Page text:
The Channel logo


By | Kat Hall 23rd June 2015 11:23

GCHQ: Security software? We'll soon see about THAT

Greenwald pulls 2008 reverse-engineering doc from bulging Snowden file

The UK's spook agency GCHQ has been working with the National Security Agency to subvert anti-virus software, according to the latest piece of spoon-fed Snowden info reported on The Intercept.

According to Glenn Greenwald's rag, spooks reverse-engineered software products in order to obtain intel – a tactic that will surely come as a shock to no-one.

Kaspersky Lab was singled out in the report, with the NSA and GCHQ paying special attention to studying its software for weaknesses.

In 2008, GCHQ released a warrant which described Kaspersky software as an obstruction to its hacking operations and stated it needed to reverse engineer it to find ways to "neutralise the problem".

Other firms were also targeted including Bitdefender, ESET, Avast, AVG, and F-Secure. However US-based vendors McAfee and Symantec and Brit-based Sophos were notable by their absence.

The requested warrant – provided under Section 5 of the UK’s 1994 Intelligence Services Act – must be renewed by a government minister every six months, said The Intercept.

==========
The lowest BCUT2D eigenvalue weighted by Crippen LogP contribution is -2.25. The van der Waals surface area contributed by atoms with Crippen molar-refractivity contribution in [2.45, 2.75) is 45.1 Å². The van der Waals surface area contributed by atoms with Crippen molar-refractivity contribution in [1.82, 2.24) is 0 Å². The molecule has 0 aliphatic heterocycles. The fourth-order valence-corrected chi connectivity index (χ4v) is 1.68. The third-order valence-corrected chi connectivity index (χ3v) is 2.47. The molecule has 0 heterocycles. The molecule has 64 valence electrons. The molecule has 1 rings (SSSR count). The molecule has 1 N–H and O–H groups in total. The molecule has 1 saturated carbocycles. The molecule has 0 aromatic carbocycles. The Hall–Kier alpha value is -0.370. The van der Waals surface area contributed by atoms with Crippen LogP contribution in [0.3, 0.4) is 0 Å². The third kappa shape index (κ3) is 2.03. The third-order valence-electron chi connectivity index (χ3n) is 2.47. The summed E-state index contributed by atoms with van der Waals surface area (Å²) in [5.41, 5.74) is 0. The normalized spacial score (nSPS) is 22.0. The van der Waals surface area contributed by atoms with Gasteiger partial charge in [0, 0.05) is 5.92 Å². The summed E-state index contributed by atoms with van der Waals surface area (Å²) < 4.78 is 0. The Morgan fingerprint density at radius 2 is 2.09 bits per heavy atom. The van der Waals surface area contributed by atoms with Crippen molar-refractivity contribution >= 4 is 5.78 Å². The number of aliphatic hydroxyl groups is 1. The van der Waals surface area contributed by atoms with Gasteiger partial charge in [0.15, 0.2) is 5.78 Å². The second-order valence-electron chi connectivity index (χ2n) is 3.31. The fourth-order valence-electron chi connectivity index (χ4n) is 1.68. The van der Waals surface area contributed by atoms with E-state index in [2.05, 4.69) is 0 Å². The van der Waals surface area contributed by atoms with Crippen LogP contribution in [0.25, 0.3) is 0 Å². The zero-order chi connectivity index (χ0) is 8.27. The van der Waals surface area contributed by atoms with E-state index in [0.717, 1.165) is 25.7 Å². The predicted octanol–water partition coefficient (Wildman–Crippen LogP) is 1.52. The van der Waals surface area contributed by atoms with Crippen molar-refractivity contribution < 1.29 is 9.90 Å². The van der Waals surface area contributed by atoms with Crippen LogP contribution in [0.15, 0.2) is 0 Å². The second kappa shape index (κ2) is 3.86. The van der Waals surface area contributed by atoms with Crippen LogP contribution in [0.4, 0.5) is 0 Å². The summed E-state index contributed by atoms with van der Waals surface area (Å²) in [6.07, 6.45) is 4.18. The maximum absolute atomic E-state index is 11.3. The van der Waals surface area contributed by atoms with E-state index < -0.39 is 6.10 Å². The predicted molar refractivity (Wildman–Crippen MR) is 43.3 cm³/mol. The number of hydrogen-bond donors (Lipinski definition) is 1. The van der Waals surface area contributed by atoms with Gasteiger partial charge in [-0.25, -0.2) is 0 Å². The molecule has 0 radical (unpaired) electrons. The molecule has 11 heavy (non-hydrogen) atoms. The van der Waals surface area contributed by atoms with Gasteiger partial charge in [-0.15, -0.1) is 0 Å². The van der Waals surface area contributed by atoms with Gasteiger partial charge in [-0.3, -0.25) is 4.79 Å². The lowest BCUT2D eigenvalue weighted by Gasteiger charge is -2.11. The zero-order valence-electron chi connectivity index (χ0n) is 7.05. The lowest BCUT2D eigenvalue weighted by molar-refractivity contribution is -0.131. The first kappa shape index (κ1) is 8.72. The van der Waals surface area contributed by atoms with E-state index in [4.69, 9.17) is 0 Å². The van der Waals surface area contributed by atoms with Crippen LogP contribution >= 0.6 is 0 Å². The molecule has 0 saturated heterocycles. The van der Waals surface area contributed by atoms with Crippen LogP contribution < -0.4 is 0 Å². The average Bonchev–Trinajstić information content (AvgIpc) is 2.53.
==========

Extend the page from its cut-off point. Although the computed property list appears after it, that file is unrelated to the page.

The request seeks authorisation for GCHQ activities that “involve modifying commercially available software to enable interception, decryption and other related tasks, or ‘reverse engineering’ software”.

In a statement regarding the revelations, Kaspersky called on security companies to "work together" to fight for user privacy and combat mass surveillance.

It said: "[We] find it extremely worrying that government organisations are targeting security companies instead of focusing their resources against legitimate adversaries, and are actively working to subvert security software that is designed to keep us all safe."

"At Kaspersky Lab we diligently work to protect our users and to keep our products secure through intense code review and vulnerability assessment efforts. We are closely reviewing and investigating the information disclosed today in order to assess the potential level of risk it may pose to our infrastructure and how to effectively mitigate it." ®

comment icon Read 54 comments on this article or post a comment alert Send corrections


Frank Jennings

What do you do? Use manual typwriters or live in a Scottish croft? Our man advises
A rusty petrol pump at an abandoned gas station. Pic by Silvia B. Jakiello via shutterstock

Trevor Pott

Among other things, Active Directory needs an overhaul
Baby looks taken aback/shocked/affronted. Photo by Shutterstock

Kat Hall

Plans for 2 million FTTP connections in next four years 'not enough'
Microsoft CEO Satya Nadella


League of gentlemen poster - Tubbs and Edward at the local shop. Copyright BBC
One reselling man tells his tale of woe